The success of the Alabama Crimson Tide over history is undeniable, having claimed 18 titles since 1925. Even through these times not even glory could have protected players from chronic traumatic encephalopathy, or C.T.E. One of these individuals was former head coach and player, Ray Perkins, who died in 2020.
As reported by The New York Times, it was found that as many as four players during the 1965 championship season at Alabama suffered from C.T.E. This does not include others whose family members believe they might have it, as it can only be identified post-mortem. This team was led by the legendary coach Paul “Bear” Bryant to a record of 9-1-1, finishing the season with a win at the Orange Bowl against the Nebraska Cornhuskers. This was Bryant’s third of six championships won, a record not broken until 2020 by current Alabama coach Nick Saban.
Who Were The Diagnosed Players Thus Far
Besides Perkins, Ken “The Snake” Stabler, who died in 2015, and Paul Crane, who died in 2020, were confirmed to have been diagnosed with C.T.E., while Steve Bowman, who died in 2017, was suspected to have it. Another player still alive is Dennis Homan, and his family believes he has suffered from the same condition.
“In my heart, I knew he had it.” Lisa Perkins, Perkins’s widow, said in an interview with The New York Times. This marks the first time the Perkins family made their late father’s medical details public. Perkins was not only a wide receiver for Alabama from 1964-1966, but he also succeeded Bryant in coaching the tide between 1983-1986 until taking a job with Tampa Bay Buccaneers in the National Football League.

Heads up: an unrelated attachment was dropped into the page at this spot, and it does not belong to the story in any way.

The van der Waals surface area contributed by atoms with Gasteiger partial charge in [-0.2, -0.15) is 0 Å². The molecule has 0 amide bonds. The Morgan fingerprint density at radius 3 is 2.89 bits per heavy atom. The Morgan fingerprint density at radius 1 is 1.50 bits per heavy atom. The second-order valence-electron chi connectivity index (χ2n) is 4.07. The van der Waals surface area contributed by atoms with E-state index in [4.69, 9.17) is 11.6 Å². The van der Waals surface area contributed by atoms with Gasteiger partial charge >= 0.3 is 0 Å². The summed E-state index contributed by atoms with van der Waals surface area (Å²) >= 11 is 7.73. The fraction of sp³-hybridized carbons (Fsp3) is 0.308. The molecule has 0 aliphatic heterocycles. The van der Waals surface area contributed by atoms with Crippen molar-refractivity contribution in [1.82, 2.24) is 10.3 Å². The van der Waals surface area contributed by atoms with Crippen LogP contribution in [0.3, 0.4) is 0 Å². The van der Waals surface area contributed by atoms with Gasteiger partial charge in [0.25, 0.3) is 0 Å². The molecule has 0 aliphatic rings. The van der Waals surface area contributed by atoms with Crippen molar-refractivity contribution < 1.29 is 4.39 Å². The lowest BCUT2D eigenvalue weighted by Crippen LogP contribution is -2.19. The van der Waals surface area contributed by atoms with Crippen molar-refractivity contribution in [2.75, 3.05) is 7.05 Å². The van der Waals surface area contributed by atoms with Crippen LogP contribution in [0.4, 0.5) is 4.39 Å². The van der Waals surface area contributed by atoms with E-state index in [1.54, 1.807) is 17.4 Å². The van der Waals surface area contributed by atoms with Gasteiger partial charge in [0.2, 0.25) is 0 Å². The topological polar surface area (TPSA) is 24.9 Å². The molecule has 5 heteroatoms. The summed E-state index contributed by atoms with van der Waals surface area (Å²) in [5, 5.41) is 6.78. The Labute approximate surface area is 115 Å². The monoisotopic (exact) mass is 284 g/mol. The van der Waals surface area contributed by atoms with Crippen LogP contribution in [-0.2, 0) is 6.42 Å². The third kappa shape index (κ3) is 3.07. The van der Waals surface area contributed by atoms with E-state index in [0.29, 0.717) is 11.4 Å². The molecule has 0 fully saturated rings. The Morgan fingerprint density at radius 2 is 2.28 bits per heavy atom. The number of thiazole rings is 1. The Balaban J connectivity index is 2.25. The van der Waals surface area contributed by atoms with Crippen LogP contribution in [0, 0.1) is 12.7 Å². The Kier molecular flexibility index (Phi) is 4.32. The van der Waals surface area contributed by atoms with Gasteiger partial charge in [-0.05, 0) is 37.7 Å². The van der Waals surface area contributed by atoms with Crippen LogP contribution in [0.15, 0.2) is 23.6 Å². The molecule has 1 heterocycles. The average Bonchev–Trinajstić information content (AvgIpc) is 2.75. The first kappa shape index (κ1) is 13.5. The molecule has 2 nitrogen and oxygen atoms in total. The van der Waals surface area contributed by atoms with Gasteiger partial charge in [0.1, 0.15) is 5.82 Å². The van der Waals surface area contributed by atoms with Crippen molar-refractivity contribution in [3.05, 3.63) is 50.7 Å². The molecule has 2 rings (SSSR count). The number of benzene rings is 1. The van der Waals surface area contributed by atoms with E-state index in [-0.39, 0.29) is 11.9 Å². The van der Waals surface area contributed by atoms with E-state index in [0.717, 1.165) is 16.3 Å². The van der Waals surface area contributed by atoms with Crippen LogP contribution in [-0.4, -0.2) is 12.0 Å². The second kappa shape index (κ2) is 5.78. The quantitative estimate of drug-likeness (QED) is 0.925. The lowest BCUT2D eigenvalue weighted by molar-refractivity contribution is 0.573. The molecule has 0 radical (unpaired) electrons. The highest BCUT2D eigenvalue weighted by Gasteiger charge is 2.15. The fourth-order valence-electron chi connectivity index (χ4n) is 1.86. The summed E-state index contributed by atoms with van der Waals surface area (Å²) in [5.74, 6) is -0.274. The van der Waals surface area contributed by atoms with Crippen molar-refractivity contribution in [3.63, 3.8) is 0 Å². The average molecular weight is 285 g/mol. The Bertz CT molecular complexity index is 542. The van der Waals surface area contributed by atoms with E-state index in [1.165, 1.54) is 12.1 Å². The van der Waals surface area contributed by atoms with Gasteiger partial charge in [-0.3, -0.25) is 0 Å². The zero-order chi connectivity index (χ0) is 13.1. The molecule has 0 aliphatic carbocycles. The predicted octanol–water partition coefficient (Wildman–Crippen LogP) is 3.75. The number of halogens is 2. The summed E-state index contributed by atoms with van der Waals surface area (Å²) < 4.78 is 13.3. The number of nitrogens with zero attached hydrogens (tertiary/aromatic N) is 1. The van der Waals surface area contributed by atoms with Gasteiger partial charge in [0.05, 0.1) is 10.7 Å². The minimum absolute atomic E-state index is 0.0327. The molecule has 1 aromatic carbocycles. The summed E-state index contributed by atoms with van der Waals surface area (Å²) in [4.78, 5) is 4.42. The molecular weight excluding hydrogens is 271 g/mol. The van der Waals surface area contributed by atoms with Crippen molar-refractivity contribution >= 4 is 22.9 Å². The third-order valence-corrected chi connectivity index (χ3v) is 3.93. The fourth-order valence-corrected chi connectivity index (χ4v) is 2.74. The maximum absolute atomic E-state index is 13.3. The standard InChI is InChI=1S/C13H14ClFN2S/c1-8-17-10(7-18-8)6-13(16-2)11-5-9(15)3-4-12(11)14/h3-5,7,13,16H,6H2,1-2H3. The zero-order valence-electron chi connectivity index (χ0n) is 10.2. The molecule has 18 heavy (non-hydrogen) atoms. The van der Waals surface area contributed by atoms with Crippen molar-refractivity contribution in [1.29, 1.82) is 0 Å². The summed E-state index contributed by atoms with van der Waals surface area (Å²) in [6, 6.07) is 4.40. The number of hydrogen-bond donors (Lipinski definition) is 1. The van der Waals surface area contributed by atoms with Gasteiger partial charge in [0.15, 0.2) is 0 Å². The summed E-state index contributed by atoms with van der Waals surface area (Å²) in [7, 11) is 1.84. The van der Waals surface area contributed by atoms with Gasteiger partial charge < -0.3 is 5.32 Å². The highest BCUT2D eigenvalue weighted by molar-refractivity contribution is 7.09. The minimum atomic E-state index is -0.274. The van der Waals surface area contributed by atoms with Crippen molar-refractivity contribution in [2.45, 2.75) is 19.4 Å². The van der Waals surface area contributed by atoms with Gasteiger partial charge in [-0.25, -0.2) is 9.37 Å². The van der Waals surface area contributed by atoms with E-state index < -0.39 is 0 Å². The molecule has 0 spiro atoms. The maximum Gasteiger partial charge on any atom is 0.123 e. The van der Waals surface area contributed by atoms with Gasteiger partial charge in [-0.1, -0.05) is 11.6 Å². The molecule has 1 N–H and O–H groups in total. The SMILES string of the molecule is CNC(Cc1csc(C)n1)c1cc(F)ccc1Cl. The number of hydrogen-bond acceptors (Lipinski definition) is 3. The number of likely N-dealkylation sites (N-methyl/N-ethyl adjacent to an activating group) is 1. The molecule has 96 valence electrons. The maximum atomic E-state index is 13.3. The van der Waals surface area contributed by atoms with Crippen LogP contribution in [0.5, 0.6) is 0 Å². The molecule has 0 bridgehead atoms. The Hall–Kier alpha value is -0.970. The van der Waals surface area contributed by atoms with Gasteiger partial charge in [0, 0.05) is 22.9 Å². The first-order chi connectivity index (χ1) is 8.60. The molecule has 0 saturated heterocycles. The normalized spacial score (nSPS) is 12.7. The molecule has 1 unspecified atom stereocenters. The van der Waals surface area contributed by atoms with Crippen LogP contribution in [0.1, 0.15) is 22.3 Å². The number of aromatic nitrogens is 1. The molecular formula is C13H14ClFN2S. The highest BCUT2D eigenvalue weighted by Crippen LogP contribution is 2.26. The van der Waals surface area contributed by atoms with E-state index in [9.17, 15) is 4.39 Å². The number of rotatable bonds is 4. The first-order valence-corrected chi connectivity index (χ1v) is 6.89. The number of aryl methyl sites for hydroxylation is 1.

Stabler is one of the more well-known Tide quarterbacks of all time, playing 15 years in the NFL, the first 10 with the former Oakland Raiders. While playing for the Raiders he completed 1,486 passes for 19,078 yards and 150 touchdowns. His illustrious career earned him the 1974 MVP, four Pro-Bowl selections, the 1976 Super Bowl and a spot in the Hall of Fame.
A Brief History Of C.T.E. In Football
The condition of C.T.E. was discovered in 2005 by Bennet Omalu, a Nigerian-born forensic pathologist and neuropathologist through a study on the late Pittsburgh Steeler Mike Webster, who experienced a downward spiral in his mental health at a young age. Common symptoms of the condition are confusion, memory loss, violent episodes, and steep declines in mental health and, or decision-making skills.
The NFL had several cases like Webster’s but simply looked the other way. They would deny the findings for over a decade until finally acknowledging Omalu’s work in 2016, but more damage had been done.
“People are so scared of football dying or going away because of C.T.E. and concussions,” Rachel Perkins said as she sat in her family’s living room, adorned with memorabilia from her father’s football career. “But my answer is that my dad went away. So if you have a son, if you have a brother, if you have a husband, are you willing just to let them go away? I don’t want football to, but I think we need to worry about the people in our lives.”
Over the past decade, there have been numerous rule and equipment changes throughout football entirely in an attempt to reduce the amount of concussions players experience during their careers. Unfortunately for the many players before C.T.E. was even discovered there is nothing that can be done to help their conditions, and as time goes on more and more are diagnosed with C.T.E. during their autopsy.